|Before there can be two states…|
|Friday, 29 October 2010 02:11|
| Israel should not be the only party to make concessions |
It’s not often that I get direct feedback from my Rhode Island readership. So I’m honored that in the last several weeks four letters to the editor were published in response to my column. It’s hard to keep my finger on the pulse of what The Jewish Voice & Herald’s readership would like me to write about, which is why suggestions are always appreciated. One reader recently suggested that I write about how I could be part of a two-state solution and where I think a Palestinian state should be located, and I am more than happy to oblige a request from an avid reader.
Regarding my views on Efrat, I refer you to my last two columns (“Three years after aliyah” in the July 23 issue and “I live in Efrat, Israel” in the Aug. 20 issue) and the two letters to the editor that defended them (“Efrat is in Israel, nothing more or less,” by Grace Novick in the Aug. 20 issue and “Efrat is Israel,” by Ben Zion Taube in the Sept. 3 issue). I think they say all that needs to be said for the time being, there’s no reason to rehash the same points again and again.
If I had unlimited power, I would make two identical copies of the Land of Israel – every rock, tree, resource and all the historical and biblical sights. The Jews would control one copy, and the Arabs would control the other. But I can’t do this; it’s just the only scenario I can think of that has the potential to be mutually beneficial for both sides.
Everyone is an armchair president or prime minister. We sit at home and say what can and needs to be done. What I don’t understand, however, is why there is so much talk about a two-state solution, when such a proposal can never come to fruition until both sides agree on more basic elements. A two-state solution is not the first step in the peace process – it’s the last.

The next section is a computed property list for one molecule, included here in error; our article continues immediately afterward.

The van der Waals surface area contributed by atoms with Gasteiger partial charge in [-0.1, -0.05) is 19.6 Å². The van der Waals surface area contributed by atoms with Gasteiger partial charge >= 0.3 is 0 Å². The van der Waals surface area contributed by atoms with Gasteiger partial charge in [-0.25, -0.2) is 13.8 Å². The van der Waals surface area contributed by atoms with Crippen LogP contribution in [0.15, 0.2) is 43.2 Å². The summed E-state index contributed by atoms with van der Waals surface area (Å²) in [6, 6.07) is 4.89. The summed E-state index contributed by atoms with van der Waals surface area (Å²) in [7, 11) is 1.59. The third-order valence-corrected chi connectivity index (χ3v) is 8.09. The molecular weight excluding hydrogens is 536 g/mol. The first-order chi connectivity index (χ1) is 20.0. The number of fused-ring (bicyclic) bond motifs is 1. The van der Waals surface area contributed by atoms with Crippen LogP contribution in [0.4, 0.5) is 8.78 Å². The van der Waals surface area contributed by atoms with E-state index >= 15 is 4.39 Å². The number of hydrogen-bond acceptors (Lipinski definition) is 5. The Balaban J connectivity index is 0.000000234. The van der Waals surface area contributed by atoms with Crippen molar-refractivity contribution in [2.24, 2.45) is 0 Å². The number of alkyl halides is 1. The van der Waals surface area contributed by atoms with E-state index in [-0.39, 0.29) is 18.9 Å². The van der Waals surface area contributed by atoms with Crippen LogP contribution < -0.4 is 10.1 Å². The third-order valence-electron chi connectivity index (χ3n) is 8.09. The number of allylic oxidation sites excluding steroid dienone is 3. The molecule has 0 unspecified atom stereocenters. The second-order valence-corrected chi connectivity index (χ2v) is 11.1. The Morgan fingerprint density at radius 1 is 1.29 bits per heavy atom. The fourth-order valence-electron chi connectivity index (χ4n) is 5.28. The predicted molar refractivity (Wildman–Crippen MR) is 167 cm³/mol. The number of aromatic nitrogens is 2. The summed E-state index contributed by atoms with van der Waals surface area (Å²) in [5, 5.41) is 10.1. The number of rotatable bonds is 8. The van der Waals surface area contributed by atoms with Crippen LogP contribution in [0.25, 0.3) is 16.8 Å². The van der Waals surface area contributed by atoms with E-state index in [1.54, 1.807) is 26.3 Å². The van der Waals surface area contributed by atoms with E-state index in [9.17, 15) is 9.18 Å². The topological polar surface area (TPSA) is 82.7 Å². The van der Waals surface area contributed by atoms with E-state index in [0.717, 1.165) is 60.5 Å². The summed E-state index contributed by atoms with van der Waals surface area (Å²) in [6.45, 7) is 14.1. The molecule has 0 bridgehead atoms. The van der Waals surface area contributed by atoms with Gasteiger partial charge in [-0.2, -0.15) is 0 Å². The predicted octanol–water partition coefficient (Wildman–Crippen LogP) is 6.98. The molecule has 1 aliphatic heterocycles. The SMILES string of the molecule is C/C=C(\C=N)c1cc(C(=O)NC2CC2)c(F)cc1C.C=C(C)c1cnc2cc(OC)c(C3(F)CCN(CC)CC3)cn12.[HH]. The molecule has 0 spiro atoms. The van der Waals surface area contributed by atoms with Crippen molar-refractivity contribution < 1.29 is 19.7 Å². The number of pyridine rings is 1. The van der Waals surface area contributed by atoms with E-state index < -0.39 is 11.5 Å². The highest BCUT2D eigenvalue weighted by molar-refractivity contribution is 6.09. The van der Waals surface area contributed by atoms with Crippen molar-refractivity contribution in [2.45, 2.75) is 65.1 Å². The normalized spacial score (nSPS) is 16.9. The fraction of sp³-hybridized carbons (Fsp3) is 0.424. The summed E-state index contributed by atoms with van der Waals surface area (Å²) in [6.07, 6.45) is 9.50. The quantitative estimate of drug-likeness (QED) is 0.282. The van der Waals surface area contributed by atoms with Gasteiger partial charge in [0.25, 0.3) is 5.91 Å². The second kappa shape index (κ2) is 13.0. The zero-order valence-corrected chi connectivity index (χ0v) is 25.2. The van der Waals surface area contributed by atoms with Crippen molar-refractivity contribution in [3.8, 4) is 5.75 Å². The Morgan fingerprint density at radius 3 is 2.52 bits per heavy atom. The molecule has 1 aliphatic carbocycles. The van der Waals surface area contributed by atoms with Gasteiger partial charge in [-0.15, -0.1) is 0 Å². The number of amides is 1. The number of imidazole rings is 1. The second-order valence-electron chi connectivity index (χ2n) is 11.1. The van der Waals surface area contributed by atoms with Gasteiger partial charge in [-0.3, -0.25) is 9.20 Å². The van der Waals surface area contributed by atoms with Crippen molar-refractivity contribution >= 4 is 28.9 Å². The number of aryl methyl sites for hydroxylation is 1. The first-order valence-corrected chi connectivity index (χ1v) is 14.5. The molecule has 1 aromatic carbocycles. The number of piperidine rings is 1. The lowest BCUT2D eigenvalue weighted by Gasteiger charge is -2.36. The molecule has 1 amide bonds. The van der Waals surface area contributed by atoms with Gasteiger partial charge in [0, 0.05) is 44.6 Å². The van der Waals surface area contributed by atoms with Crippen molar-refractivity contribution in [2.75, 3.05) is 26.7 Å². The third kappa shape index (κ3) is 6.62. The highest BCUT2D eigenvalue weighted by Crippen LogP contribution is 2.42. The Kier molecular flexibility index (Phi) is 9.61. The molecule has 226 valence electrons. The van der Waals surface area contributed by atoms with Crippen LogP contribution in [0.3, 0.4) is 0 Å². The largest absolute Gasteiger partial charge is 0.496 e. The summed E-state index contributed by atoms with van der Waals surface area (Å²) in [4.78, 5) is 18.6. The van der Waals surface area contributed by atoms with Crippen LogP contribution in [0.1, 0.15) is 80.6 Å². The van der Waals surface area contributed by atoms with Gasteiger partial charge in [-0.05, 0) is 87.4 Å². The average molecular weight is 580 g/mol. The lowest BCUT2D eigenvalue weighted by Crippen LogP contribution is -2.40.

First and foremost, Israelis and Arabs must agree to a mutual respect and understanding. Each side must understand the issues that, for whatever reasons, stab at the heart of the other. For the Arabs, one of these issues is the settlement freeze.
Despite my personal opinions that the settlements are legal, putting a temporary freeze on the settlements is a gesture I would be willing to consider if I really believed it would lead to a lasting peace (which I don’t, since the Arabs have been trying to destroy Israel since long before the settlements existed). In order for me to believe that, however, the Arabs would have to acknowledge and respect the issues that stab at Israel’s heart, such as agreeing to cease their violence against Israeli civilians (a fatal example of which took place on the eve of the current “peace” talks).
Israel has proven that it is willing to make concessions, whether major or minor; if it genuinely believes those concessions will lead to a lasting peace. In 1979, Israel withdrew from the Sinai Peninsula, a concession that honored the terms of the Israel-Egypt Peace Treaty. In 2005, Israel withdrew from the Gaza Strip. Has the world forgotten that gesture already? I hope not, since rockets fired from Gaza are still landing in Israel.
Israel is not the only party that must sit down at the table; therefore, it is not the only party that must be willing to make agreements and compromises. Why should Israel acknowledge Palestine as the homeland of the Palestinian people if the Arabs don’t acknowledge Israel as the homeland of the Jewish people? Why should Israel care that the Arabs are bothered by construction projects, if the Arabs don’t respect that violence committed against Israeli citizens is unacceptable? Only when both sides, not just Israel, learn to respect the concerns of the other, will the parties be able to sit down together to discuss a realistic peace. Only then can they figure out a peace plan, only then can they draft and sign a peace treaty, and only then will a two-state solution become a realistic possibility.
For now, I think Israel has made enough concessions, and it’s high time the other side reciprocated if ever a two-state solution is to become a reality.